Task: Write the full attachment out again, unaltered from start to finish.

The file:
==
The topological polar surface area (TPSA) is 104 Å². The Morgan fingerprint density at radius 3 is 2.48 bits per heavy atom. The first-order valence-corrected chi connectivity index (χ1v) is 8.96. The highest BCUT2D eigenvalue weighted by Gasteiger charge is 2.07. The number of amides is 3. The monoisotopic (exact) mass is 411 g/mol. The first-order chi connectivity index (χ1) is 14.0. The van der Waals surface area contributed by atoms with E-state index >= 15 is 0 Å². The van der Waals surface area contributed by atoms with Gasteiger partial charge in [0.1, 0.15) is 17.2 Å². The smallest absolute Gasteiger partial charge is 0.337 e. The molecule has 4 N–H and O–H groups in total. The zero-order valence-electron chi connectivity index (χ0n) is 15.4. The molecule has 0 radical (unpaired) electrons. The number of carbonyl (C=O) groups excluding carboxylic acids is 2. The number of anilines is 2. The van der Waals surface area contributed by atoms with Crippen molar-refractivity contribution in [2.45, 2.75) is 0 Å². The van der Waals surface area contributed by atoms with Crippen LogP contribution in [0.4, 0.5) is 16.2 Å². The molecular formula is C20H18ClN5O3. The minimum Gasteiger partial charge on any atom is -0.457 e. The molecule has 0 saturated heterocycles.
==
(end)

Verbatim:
The topological polar surface area (TPSA) is 104 Å². The Morgan fingerprint density at radius 3 is 2.48 bits per heavy atom. The first-order valence-corrected chi connectivity index (χ1v) is 8.96. The highest BCUT2D eigenvalue weighted by Gasteiger charge is 2.07. The number of amides is 3. The monoisotopic (exact) mass is 411 g/mol. The first-order chi connectivity index (χ1) is 14.0. The van der Waals surface area contributed by atoms with E-state index >= 15 is 0 Å². The van der Waals surface area contributed by atoms with Gasteiger partial charge in [0.1, 0.15) is 17.2 Å². The smallest absolute Gasteiger partial charge is 0.337 e. The molecule has 4 N–H and O–H groups in total. The zero-order valence-electron chi connectivity index (χ0n) is 15.4. The molecule has 0 radical (unpaired) electrons. The number of carbonyl (C=O) groups excluding carboxylic acids is 2. The number of anilines is 2. The van der Waals surface area contributed by atoms with Crippen molar-refractivity contribution in [2.45, 2.75) is 0 Å². The van der Waals surface area contributed by atoms with Crippen LogP contribution in [0.4, 0.5) is 16.2 Å². The molecular formula is C20H18ClN5O3. The minimum Gasteiger partial charge on any atom is -0.457 e. The molecule has 0 saturated heterocycles.